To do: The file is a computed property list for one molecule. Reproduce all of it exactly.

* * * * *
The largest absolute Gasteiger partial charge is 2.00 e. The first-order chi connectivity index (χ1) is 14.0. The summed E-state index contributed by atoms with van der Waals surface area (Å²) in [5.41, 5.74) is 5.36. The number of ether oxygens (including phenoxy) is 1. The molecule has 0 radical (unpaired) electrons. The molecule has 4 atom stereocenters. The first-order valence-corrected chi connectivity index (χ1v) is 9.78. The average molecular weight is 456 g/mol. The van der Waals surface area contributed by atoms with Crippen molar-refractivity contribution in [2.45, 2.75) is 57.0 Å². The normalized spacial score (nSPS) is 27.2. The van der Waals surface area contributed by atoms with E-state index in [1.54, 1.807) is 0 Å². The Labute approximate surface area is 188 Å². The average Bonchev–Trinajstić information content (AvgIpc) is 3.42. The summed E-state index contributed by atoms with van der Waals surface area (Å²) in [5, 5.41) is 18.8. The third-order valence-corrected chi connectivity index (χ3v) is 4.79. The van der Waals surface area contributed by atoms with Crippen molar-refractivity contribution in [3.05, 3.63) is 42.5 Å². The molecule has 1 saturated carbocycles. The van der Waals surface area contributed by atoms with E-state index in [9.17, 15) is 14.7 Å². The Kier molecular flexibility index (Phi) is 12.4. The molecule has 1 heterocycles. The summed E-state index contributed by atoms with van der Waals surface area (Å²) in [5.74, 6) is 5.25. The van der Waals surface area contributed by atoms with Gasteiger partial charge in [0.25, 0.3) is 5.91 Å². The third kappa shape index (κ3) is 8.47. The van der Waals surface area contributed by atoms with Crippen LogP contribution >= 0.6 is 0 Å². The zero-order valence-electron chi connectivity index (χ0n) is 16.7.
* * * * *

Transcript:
The largest absolute Gasteiger partial charge is 2.00 e. The first-order chi connectivity index (χ1) is 14.0. The summed E-state index contributed by atoms with van der Waals surface area (Å²) in [5.41, 5.74) is 5.36. The number of ether oxygens (including phenoxy) is 1. The molecule has 0 radical (unpaired) electrons. The molecule has 4 atom stereocenters. The first-order valence-corrected chi connectivity index (χ1v) is 9.78. The average molecular weight is 456 g/mol. The van der Waals surface area contributed by atoms with Crippen molar-refractivity contribution in [2.45, 2.75) is 57.0 Å². The normalized spacial score (nSPS) is 27.2. The van der Waals surface area contributed by atoms with E-state index in [1.54, 1.807) is 0 Å². The Labute approximate surface area is 188 Å². The average Bonchev–Trinajstić information content (AvgIpc) is 3.42. The summed E-state index contributed by atoms with van der Waals surface area (Å²) in [5, 5.41) is 18.8. The third-order valence-corrected chi connectivity index (χ3v) is 4.79. The van der Waals surface area contributed by atoms with Crippen molar-refractivity contribution in [3.05, 3.63) is 42.5 Å². The molecule has 1 saturated carbocycles. The van der Waals surface area contributed by atoms with E-state index in [9.17, 15) is 14.7 Å². The Kier molecular flexibility index (Phi) is 12.4. The molecule has 1 heterocycles. The summed E-state index contributed by atoms with van der Waals surface area (Å²) in [5.74, 6) is 5.25. The van der Waals surface area contributed by atoms with Gasteiger partial charge in [0.25, 0.3) is 5.91 Å². The third kappa shape index (κ3) is 8.47. The van der Waals surface area contributed by atoms with Crippen LogP contribution >= 0.6 is 0 Å². The zero-order valence-electron chi connectivity index (χ0n) is 16.7.